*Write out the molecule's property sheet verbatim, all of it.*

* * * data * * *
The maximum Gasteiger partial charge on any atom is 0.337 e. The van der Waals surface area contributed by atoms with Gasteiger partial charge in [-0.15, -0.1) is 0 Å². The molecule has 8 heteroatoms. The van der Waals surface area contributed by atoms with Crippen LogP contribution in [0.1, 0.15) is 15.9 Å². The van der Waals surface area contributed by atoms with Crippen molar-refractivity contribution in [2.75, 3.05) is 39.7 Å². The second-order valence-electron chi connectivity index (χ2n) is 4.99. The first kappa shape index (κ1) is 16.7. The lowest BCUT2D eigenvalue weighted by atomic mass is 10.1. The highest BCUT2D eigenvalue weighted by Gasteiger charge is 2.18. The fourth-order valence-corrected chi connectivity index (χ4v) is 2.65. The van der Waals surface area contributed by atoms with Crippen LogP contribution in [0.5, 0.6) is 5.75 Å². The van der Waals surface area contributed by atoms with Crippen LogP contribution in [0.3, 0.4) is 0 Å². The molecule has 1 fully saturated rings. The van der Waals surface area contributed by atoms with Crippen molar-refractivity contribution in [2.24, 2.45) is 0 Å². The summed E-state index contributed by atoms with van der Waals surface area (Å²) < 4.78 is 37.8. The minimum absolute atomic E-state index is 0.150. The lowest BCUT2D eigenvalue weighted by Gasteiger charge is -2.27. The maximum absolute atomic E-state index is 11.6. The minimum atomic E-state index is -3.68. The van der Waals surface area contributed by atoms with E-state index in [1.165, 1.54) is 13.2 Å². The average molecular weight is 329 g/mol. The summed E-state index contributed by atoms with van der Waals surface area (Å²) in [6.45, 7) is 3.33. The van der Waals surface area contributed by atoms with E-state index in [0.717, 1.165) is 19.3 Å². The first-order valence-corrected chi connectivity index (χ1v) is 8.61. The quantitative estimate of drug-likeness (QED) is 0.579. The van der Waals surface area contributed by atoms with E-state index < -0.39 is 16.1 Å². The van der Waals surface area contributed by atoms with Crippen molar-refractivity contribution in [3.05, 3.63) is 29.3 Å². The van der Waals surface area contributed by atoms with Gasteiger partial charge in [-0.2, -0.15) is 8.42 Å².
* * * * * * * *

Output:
The maximum Gasteiger partial charge on any atom is 0.337 e. The van der Waals surface area contributed by atoms with Gasteiger partial charge in [-0.15, -0.1) is 0 Å². The molecule has 8 heteroatoms. The van der Waals surface area contributed by atoms with Crippen LogP contribution in [0.1, 0.15) is 15.9 Å². The van der Waals surface area contributed by atoms with Crippen molar-refractivity contribution in [2.75, 3.05) is 39.7 Å². The second-order valence-electron chi connectivity index (χ2n) is 4.99. The first kappa shape index (κ1) is 16.7. The lowest BCUT2D eigenvalue weighted by atomic mass is 10.1. The highest BCUT2D eigenvalue weighted by Gasteiger charge is 2.18. The fourth-order valence-corrected chi connectivity index (χ4v) is 2.65. The van der Waals surface area contributed by atoms with Crippen LogP contribution in [0.5, 0.6) is 5.75 Å². The van der Waals surface area contributed by atoms with Crippen LogP contribution in [0.3, 0.4) is 0 Å². The molecule has 1 fully saturated rings. The van der Waals surface area contributed by atoms with Crippen molar-refractivity contribution in [2.24, 2.45) is 0 Å². The summed E-state index contributed by atoms with van der Waals surface area (Å²) < 4.78 is 37.8. The minimum absolute atomic E-state index is 0.150. The lowest BCUT2D eigenvalue weighted by Gasteiger charge is -2.27. The maximum absolute atomic E-state index is 11.6. The minimum atomic E-state index is -3.68. The van der Waals surface area contributed by atoms with E-state index in [1.165, 1.54) is 13.2 Å². The average molecular weight is 329 g/mol. The summed E-state index contributed by atoms with van der Waals surface area (Å²) in [6.45, 7) is 3.33. The van der Waals surface area contributed by atoms with E-state index in [0.717, 1.165) is 19.3 Å². The first-order valence-corrected chi connectivity index (χ1v) is 8.61. The quantitative estimate of drug-likeness (QED) is 0.579. The van der Waals surface area contributed by atoms with E-state index < -0.39 is 16.1 Å². The van der Waals surface area contributed by atoms with Crippen molar-refractivity contribution in [3.05, 3.63) is 29.3 Å². The van der Waals surface area contributed by atoms with Gasteiger partial charge in [-0.2, -0.15) is 8.42 Å².